I chose the self-publishing route via KDP on Amazon for my debut novel. I have the greatest amount of creative control that way. I am planning this route for my second novel as well. That said, I am not at all against the traditional publishing route! I would certainly entertain any offers that come my way—and I would also seriously consider going the route of querying. I’ve not ruled anything out.

13. If you could live inside another author’s universe, which one would you pick? (Ex: Middle Earth, Narnia, etc.)

Fascinating question! My answer is wholly subjective, and “as of this moment.” The Isaac Asimov universe of “Foundation” would be a neat one to visit, I think!

14. Do you currently have a WIP?

I am working on a second novel, as we speak. It’s entitled “Lucky Dainéil McElheney” and loosely involves the local mob in Boston in the year 2007. That’s all I can say for now!

15. Tell me about the character you’ve created who is dearest to your heart.

Reader’s of my novel “Stalin’s Door” may be surprised to learn that one of the main characters, Lera, is my favorite. She’s a wise grandmother, who is forced into exile, and bears a crucial responsibility to her granddaughter Zhenya.

16. Do you listen to music as you write? Recommend a favourite writing song.

I do not listen to music when I write. In fact I cannot listen to anything at all! I must have complete silence, and I even wear earplugs!

17. Do you have any character art for your books, whether by you or another artist? (Be sure to credit/link if you can!)

I don’t have any character art, per se, however I do have a hand drawn illustration by the artist Matt Soffe, which is prominently featured on the cover of my debut novel. It’s the neckerchief woggle—which plays an important part in my story. Matt’s work is featured here. He’s terrific and über talented!

18. If you could give one piece of advice to an aspiring author, what would it be?

I would say there’s never a wrong time to begin! Whether you’re a teenager or a senior citizen, I think it’s great that you want to write your stories. So—just go and do it. Believe me, once you start getting your thoughts on the page, the rest will take care of itself. Don’t worry if it’s good enough—just write for yourself. If you’re passionate about your story, and take the time to hone and craft your work, then it’ll find an audience! Just keep in mind that like anything else, it takes time. The more effort—blood, sweat, and tears you invest—the bigger the payoff with your readers will be. And if your work never connects with anyone else, just remember that it connected with the most important reader of all—yourself! If you’re thinking of writing—remember the adage about planting a tree. The best time to plant a tree was 20 years ago. The next best time is right now!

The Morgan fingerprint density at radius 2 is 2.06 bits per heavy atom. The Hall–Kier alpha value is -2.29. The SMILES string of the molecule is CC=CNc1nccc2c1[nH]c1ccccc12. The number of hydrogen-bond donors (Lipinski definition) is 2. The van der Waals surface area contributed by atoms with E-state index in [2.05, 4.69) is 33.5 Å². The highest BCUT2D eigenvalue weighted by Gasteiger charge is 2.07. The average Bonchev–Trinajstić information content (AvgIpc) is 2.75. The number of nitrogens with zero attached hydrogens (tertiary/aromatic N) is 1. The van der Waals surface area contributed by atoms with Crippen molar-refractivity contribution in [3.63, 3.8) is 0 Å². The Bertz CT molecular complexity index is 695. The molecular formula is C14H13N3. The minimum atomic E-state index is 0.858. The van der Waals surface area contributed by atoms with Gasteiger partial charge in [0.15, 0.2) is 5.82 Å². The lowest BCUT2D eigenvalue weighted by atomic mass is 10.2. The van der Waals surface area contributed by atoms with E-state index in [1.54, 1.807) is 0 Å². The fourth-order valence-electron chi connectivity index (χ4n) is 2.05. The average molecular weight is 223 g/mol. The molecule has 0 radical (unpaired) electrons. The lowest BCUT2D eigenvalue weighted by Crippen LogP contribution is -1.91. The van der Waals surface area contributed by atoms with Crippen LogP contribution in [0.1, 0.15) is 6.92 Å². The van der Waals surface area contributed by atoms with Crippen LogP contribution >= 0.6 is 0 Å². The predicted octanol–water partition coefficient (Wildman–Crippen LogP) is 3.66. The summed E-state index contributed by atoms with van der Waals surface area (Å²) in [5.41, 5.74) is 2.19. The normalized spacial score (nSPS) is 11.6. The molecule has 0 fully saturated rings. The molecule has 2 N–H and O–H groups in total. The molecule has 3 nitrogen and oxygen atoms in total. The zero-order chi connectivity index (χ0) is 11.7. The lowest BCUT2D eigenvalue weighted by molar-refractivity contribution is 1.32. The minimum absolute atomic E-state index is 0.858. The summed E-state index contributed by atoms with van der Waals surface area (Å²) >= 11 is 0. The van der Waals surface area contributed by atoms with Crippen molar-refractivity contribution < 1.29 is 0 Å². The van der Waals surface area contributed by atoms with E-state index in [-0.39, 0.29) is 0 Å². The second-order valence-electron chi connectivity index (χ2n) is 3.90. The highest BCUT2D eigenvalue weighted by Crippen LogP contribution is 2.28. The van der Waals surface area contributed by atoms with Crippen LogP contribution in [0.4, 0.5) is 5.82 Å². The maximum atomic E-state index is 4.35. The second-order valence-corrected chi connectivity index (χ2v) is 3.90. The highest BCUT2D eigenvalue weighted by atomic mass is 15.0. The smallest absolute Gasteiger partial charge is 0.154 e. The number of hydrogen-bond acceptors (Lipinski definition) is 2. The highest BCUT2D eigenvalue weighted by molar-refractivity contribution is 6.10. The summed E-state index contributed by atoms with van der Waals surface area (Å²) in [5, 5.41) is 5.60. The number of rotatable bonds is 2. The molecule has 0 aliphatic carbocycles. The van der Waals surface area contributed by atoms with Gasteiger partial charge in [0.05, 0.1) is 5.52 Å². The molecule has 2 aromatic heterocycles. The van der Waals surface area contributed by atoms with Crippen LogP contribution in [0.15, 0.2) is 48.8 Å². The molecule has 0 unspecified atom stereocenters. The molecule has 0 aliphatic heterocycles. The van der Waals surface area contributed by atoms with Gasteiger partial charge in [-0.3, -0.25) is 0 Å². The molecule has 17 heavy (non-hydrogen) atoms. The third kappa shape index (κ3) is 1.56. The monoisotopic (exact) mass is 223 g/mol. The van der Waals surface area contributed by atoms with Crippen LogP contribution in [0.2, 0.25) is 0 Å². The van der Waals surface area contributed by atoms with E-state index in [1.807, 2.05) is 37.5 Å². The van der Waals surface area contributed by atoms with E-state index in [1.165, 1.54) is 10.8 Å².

19. Have you entered any writer contests? Tell us about your experience!

I have! I am a regular participant in the NYC Midnight writing competitions. They have various contests throughout the year at all lengths—from 100 and 250 word “microfiction,” to 1000 word flash fiction, to their flagship contest, the 2500 word short story challenge, which kicks off in January 2022. I’ve participated in them all, and they offer real cash prizes, and real written critical feedback at every level. What’s neat is that every competition will group you into other like groups with randomized story prompts: genre, keywords, actions, etc. They’ve been around for over 15 years, so it’s one of the major league contests. Thousands of writers participate, and there’s even a very active message board where you can get instant feedback on your work! In 2020, I took 6th place (out of approximately 2000 writers) in the Writers’ Police Academy “Golden Donut” short story contest. You can read more about it, and my winning entry here.